Our trip was booked for April, which we discovered was such a perfect time to visit New York, not too hot, not too cold, but warm and sunny with the cherry blossom trees in full bloom, making the city look a lot prettier than I ever imagined.

But more of the city in a later post. I wanted to break this post down into two separate parts as there is just so much to say about New York and I’ve been asked by quite a few people through my instagram account, who are planning a trip, if I could give them some ideas of where to stay and what to do when they arrive. So I though the perfect start would be to write about our hotel, MADE and the surrounding area of Nomad in Mid town where the hotel is located. This post is not sponsored or paid for by MADE, it is my own words and opinions but, I thought as we had such a great experience at the hotel, it would be useful to recommend it to any of my readers that are thinking of going to New York?

We arrived at JFK airport after a fantastic and very comfortable flight with Thomas Cook Airlines. We wondered how it would compare to other flight companies who were more expensive, but I have since compared notes with a friend who flew a few weeks before us with Virgin and it seems that we got pretty much the same service and deal for only £320 return each. This included, two hot meals, lots of leg room & blankets and a pillow for the return evening flight. Films were included in the price and you could upgrade for £5 each for new releases and a more varied range.

After standing in the immigration queue for about 1.5 hours we found our taxi driver waiting for us. We had pre booked a taxi with Rideways from the airport to our hotel which was a great idea as we didn’t have to queue and the fare was exactly the same as jumping in a yellow taxi at the airport. There are obviously other cheaper modes of public transport to get you to Manhattan but quite honestly after a long flight and a couple of hours at immigration the $50 fee was well worth it?

If you’ve never been to New York, as we hadn’t, nothing can prepare you for the sight of the Manhattan skyline as you drive over George Washington bridge. I defy anybody not to have the words 0f “Empire State of mind”  running through their head at this moment or re-imagine that scene in The Great Gatsby as the main characters drive into the city from Connecticut.

Photo from Wikipedia

On arriving at the entrance to MADE Hotel you can immediately see how new the building is and how the area is quickly changing. MADE is wedged between two existing older buildings and completely clad in dark wood, like a giant log cabin in the middle of a city. This is an area under construction and in the midst of gentrification, home to some very stylish global leisure and retail brands. On the same road is the Ace Hotel and Le Labo perfume store and Opening Ceremony is just around the corner. Nomad, meaning North of Madison Square Garden, was given it’s new name in 1999, and is the perfect area to stay for your first trip to the city. Mid town, is as it says, the middle of Manhattan island. So you are perfectly placed for discovering either end of the island, Uptown, around the museum and gallery area and Central Park and Downtown, Wall Street and the Staten Island ferry terminals for trips to The Statue of Liberty.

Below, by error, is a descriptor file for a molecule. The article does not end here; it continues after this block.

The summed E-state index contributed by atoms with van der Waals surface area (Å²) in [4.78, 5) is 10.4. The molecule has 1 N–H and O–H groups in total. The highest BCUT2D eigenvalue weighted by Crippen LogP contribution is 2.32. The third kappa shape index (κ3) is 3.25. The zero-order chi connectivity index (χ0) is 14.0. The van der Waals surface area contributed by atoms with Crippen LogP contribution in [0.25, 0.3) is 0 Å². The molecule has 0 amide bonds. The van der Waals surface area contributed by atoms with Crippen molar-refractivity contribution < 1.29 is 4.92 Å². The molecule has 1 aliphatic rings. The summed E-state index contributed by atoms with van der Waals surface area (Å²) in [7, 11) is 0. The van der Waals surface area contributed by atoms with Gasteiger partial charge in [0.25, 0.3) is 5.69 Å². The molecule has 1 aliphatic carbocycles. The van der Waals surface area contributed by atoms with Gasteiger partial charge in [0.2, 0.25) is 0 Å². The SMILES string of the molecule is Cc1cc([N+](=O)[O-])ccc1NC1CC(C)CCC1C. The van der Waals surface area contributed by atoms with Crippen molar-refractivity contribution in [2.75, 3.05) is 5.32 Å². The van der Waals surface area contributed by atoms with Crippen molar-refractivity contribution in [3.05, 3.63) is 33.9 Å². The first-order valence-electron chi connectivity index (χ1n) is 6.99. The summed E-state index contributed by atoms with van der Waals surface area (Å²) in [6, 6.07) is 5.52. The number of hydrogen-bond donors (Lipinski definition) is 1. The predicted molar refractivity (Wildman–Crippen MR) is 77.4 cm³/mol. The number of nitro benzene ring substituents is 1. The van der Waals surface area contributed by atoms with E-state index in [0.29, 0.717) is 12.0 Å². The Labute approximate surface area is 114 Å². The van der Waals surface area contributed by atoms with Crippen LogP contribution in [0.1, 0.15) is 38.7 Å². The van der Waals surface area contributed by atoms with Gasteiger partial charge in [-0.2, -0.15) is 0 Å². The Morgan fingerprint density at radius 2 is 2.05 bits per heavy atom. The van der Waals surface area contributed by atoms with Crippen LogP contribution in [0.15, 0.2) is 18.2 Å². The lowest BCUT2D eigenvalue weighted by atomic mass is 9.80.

We were greeted by the very friendly staff and immediately knew we would feel at home in this vibrant, modern hotel. The ground floor area, consists of a bar area and separate coffee lounge, Paper, which was full of young people working away on laptops. This hotel is the perfect resting place for a city nomad, the millennial generation, who can work remotely from any city providing there is excellent WIFI, craft beer, good coffee and a community atmosphere. MADE is one of these new styles of hotel.

Our room was a family room for the four of us. A bit worrying I know for four adults, 2 parents & 2 grown up kids, to share such a modest space for 5 nights but, although the room was small, a given in most city hotels and particularly New York, the oversized windows with amazing views over the Mid town water coolers and town houses, gave a greater sense of space. The room was well designed, using a mix of raw materials, such as concrete, wood and stone, with a large and spacious bathroom with walk in power shower, quality towels and bed linen and lovely toiletries. I did quickly note the New York extortionatley priced mini bar, peanuts $14, bath robe $250 and laid down the house rules (don’t touch!) before the kids managed to run up a bill we weren’t expecting!

Other great areas of the hotel that we discovered as the days unfolded were Ferris restaurant, with it’s open kitchen, serving fresh seasonal urban food by a noted New York chef and the amazing roof top bar ,Good Behaviour, serving afore mentioned craft beers, sharing cocktails and tiki inspired drinks. What the bar doesn’t prepare you for is the astonishing, almost reach out and touch it, view of the Empire state building. In the evening, this view takes your breath away! Note to anybody with teenagers staying here, nobody under the age of 21 is allowed up there, even if you are guests. The US have very strict licensing laws and they stick to the rules ridgildly but, if you’re lucky a staff member might let your children take a sneak peak of the view.